Where have all the brown folks gone? I’m In love with ‘Coco’ that is

Where have all the brown folks gone?

I sit at a bar and I count how many are like me, I count two in a room of 30, one is a bar back Latinx and one is an African American bartender, I’ve done this since I realized that I am the other, and I need to find allies quick, in case shit goes down, in case there’s a race war

I order thai food from a food truck and the señor making the food could be my primo, while the Asian owner takes my order

Mas…Where have all the brown folks gone? I’m In love with ‘Coco’ that is

Pocho Ocho Best Ways to #MakeMoviesMexican (via Twitter)

cornVery late Wednesday night, I created a Twitter hashtag — #MakeMoviesMexican — and asked the Tuiteros if they had suggestions.

Huh? What do you mean? Like this:

#MAKEMOVIESMEXICAN. Gone With the Migra. White Men Can’t Cumbia. Get the idea?

(It turns out I wasn’t the first with this idea. Superstar pocho comic Felipe Esparza tried this concept in February.)

Here are the Pocho Ocho NEW Top Tweets we got in return (racist, ignorant Tweets not included — the entire thread is below.):

8. Mex In The City

7. Dude, Juarez My Car?

6. Finding Chapo

Mas…Pocho Ocho Best Ways to #MakeMoviesMexican (via Twitter)

Ultimate ‘Mexican Standoff’ movie mashup has no Mexicans (videos)

“A Mexican standoff,” according to Wikipedia, “is a confrontation among two or more parties in which no participant can proceed or retreat without being exposed to danger.” ¡Orale! Let’s get some of those cinema standoff scenes and mash them up! [POCHO only presents this video after receiving assurances from responsible parties that “no actual Mexicans were harmed in the making of this mashup.” Your mileage may vary.]

The mashup highlights the “trio scene” from The Good, the Bad and the Ugly, a classic example of film editing. The 1966 Western was directed by Sergio Leone, and starred Clint Eastwood before he lost his mind, Lee Van Cleef, and Eli Wallach. Check the scene out here:

Mas…Ultimate ‘Mexican Standoff’ movie mashup has no Mexicans (videos)

My report and photos from the set of Adam Sandler’s ‘Ridiculous Six’


I had to post this after reading that the actors who walked off Adam Sandler’s Ridiculous Six set get tagged as heroes and those who stayed, like me, get belittled.

My photograph (above) shows two of the men who walked off and the lady who stayed. They’re discussing the film’s infamous script, just after they talked to one of the assistant directors about the script.

PREVIOUSLY: Why I didn’t walk off Adam Sandler’s Ridiculous Six set

Just before he leaves, the man on the right attempts to gather as many of the 100-plus extras into a holding tent like the one pictured (below).

Mas…My report and photos from the set of Adam Sandler’s ‘Ridiculous Six’

Sabado Pochonte Video: ‘Zorro’s Fighting Legion, Flaming Z’

Zorro’s Fighting Legion  is a 1939 Republic Pictures serial featuring Reed Hadley as Zorro. The plot revolves around Zorro’s alter-ego’s (Don Diego‘s) fight against the evil Don Del Oro, who wants to become Emperor of Mexico.

An occasional trope in this serial is the ritual death of at least one native informant, much like the death of a red-shirted Star Trek Away Team newbie. The direction was identical for each snitch’s demise, creating a source of unintentional humor: each one, upon uttering the phrase, “Don del Oro is…”, is shot by a golden arrow and dies before revealing the villain’s true identity.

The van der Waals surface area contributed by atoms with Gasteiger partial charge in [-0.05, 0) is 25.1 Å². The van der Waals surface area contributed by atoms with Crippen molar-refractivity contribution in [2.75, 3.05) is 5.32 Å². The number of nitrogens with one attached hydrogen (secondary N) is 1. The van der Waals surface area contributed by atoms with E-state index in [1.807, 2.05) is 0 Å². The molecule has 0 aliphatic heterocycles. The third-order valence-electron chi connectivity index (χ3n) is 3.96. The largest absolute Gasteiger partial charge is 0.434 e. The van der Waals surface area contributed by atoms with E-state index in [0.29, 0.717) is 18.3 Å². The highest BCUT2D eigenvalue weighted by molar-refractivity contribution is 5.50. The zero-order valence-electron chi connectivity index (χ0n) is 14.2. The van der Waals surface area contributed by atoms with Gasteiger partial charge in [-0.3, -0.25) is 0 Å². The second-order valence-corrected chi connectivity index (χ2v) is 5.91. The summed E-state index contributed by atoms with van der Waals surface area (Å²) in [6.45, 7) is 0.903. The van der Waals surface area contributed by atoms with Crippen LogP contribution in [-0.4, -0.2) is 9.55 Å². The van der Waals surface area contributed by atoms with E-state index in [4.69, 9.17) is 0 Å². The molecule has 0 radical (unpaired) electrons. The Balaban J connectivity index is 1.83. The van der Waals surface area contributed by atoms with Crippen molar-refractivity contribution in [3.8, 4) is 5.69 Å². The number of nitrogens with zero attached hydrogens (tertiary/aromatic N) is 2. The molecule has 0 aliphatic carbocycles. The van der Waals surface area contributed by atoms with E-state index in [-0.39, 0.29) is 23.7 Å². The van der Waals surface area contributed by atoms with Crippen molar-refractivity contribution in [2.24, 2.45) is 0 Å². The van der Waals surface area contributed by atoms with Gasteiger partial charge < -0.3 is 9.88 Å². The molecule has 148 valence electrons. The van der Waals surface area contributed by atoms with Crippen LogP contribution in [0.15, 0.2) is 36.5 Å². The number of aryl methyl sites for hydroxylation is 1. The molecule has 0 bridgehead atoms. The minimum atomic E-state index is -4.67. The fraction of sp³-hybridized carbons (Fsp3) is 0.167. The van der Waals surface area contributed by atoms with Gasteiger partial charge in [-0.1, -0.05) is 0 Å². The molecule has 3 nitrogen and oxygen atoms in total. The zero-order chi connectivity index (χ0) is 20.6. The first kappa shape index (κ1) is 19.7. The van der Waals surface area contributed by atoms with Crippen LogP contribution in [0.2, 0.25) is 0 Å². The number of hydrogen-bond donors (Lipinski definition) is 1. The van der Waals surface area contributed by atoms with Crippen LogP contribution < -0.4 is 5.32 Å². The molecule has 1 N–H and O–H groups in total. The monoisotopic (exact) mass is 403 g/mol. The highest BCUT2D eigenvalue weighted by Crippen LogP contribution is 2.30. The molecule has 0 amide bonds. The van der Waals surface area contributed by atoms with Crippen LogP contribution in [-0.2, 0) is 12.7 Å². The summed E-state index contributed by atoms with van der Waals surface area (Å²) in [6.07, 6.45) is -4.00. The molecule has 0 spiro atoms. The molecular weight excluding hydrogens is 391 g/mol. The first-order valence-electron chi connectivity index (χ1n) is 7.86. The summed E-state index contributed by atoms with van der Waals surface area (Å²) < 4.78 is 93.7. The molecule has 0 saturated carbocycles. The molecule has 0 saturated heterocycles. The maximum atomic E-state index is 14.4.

Here’s Chapter 2, Flaming Z. (0:15 mins)

Mas…Sabado Pochonte Video: ‘Zorro’s Fighting Legion, Flaming Z’

U.S. ♥ Mexico WWII propaganda film: ‘Mexican Moods’ (1942)

Seventy years ago, when Mexico joined the Allies (AKA the United Nations) to fight against Nazi Germany, the U.S. Office of Inter-American Affairs produced and released Mexican Moods praising our new BFF.

Sometimes shaky period color footage is matched by shaky period narration and musical production numbers as the film celebrates Mexico’s joining the United Nations, silver making in Taxco (right), modern Mexican airports, Aztec ruins and rituals and Mexican movie and stage stars like handsome young law-school-dropout/comic actor Cantinflas. The 11-minute video, produced and directed by Aldo Ermini, is right down here…

Mas…U.S. ♥ Mexico WWII propaganda film: ‘Mexican Moods’ (1942)

Laurel and Hardy are El Gordo y El Flaco in ‘El Flaco Va Al Dentista’

Is Will Ferrell — currently starring in Casa de Mi Padre — the first Anglo comic actor to make a Spanish-language comedy without knowing a word of Spanish?

No guey! As you can see in this old movie clip, black and white jailbirds Oliver Hardy and Stan Laurel AKA El Gordo y El Flaco visited the Dentista and delivered their lines phonetically from a script 60 or more years ago. If you don’t know about Ferrell’s movie, you can peep the trailer below — it’s in Spanish AND color!

Mas…Laurel and Hardy are El Gordo y El Flaco in ‘El Flaco Va Al Dentista’

My Bottom Line: ‘Casa De Mi Padre’ is (1) Funny and (2) Not racist

Over the weekend I went with two guys to see Will Ferrell’s latest film, Casa De Mi Padre. The film stars several Mexican actors and was produced by a Latino production house.

If you want the bottom line, here it is: I went into the movie with low expectations, but was surprised that it was funny, not racist, and well done.

In the film, Ferrell speaks entirely in Spanish, and I have to give him props for doing so well and not stooping to the level of “look at the funny white guy who can’t speak Spanish” jokes. As a matter fact, the movie was surprisingly devoid of the kinds of jokes where gringos make fun of Mexicans via brownfacing, or doing bad imitations of Mexicans.

Mas…My Bottom Line: ‘Casa De Mi Padre’ is (1) Funny and (2) Not racist